Riot Games focuses its North America strategy on VALORANT
League of Legends might remain the top-performing esport produced by Riot Games globally. However, the company is now positioning its tactical first-person shooter, VALORANT, to become the top esport in North America.
Ahead of the 2023 esports season, Riot Games announced schedule changes. Based on the announcement, the Valorant Champions Tour (VCT) Americas league is going to take the prime-time broadcast slot on Saturdays, Sundays, and Mondays at 2pm CT.
The prestigious slot was previously reserved for the League of Legends Championship Series (LCS). The schedule changes, which moved the LCS to Thursdays and Fridays at a 2pm CT start time, are likely to further widen the gap between the two major Riot-managed esports in North America.
Riot Games has also announced a new format for its VALORANT esports competition, starting in 2023. The new format will be split into three regions: Americas, EMEA, and Pacific. VCT Americas league will feature top-tier teams from North America, Latin America, and Brazil.
The viewership war
In North America, the popularity of professional VALORANT and League of Legends has been diverging. VALORANT has been receiving more attention and support in North America compared to League of Legends in recent years.
The NA Challengers and LCQ events for 2022 saw a significant increase in viewership compared to the previous year, while LCS viewership has been steadily declining since 2020.
Some speculate that this has caused Riot to have a shift in priorities and a focus on promoting VALORANT in the Western Hemisphere. However, with their latest moves, it is now clear that Riot is positioning the first-person shooter video game as the primary focus for North American esports.
This has been reflected in various ways, including an increase in fan and player feedback being taken into consideration by Riot Games, the decision to include 10 teams in the VCT-partnered league rather than 8, and the inclusion of promotion opportunities.
Additionally, VALORANT will have its own dedicated space in the Riot Games Arena, which was previously named the LCS Arena.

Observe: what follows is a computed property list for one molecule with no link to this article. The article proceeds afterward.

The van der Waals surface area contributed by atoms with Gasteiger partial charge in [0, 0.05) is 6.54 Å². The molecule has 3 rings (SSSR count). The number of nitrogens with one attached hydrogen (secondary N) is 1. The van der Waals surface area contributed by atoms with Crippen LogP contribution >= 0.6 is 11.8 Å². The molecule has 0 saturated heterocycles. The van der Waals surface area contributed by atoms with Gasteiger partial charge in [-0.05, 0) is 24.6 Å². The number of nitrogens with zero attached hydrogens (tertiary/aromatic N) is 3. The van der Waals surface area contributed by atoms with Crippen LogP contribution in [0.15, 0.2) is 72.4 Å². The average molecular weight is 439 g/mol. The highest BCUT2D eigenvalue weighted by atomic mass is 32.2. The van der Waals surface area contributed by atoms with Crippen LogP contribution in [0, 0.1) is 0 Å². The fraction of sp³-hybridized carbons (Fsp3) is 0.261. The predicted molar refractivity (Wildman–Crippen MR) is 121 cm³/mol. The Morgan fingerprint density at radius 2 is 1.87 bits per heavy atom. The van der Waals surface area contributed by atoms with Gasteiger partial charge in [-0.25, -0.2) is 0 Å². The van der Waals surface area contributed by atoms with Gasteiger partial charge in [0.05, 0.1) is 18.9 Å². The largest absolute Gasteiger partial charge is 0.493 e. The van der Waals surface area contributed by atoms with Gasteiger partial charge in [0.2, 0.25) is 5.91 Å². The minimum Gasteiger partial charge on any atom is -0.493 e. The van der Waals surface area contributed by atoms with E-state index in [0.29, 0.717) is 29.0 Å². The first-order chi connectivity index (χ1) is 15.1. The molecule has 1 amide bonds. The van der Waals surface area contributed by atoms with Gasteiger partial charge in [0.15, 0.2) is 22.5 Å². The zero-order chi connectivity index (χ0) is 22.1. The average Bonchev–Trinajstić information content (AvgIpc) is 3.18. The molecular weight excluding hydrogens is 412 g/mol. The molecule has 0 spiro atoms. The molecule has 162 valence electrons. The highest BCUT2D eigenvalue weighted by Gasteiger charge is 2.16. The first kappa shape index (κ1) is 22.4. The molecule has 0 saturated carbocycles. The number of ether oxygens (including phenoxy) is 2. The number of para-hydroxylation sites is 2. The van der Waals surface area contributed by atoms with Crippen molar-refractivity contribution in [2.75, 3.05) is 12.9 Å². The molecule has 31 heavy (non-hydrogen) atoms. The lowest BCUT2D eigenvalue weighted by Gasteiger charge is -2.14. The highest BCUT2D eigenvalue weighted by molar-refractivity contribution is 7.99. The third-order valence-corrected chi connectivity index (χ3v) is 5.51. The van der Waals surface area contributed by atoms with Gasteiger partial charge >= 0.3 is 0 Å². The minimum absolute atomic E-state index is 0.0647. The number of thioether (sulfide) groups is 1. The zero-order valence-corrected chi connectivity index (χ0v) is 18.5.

This schedule change has been met with criticism from fans and players, as it is expected to lead to a further decline in live viewership and dwindling live in-person support due to the timing inconvenience. However, it will be difficult to revert these changes because it would require adjusting the schedules of both leagues.
“It’s a change I raised a ton of concerns about internally, and it’s one that makes me worried for the future of the league that I love, and for my career as an LCS caster,” said NA League caster Isaac “Azael” Cummings Bentley on social media.
“There’s data showing as many or even more viewers in some cases are watching Twitch on weekdays, but how will this apply to our audience? There’s a ton of questions left to be answered, and honestly only time will really tell how things will pan out.”
VALORANT has seen a significant increase in viewership over the past two years. According to data from Esports Charts, eleven of the top fifteen VALORANT events in terms of total hours watched took place in 2022, and the year-end Champions event for 2022 had the highest peak viewership of any VALORANT event.
According to data from SullyGnome, a statistics and analytics service for Twitch, VALORANT was the third most-watched game on the platform in 2022, with approximately 1.16 billion hours watched. This marked an increase from its fifth-place ranking in 2021, when it had 950 million hours watched. In addition, some of the top streamers of the year, such as tarik and fps_shaka, primarily played VALORANT.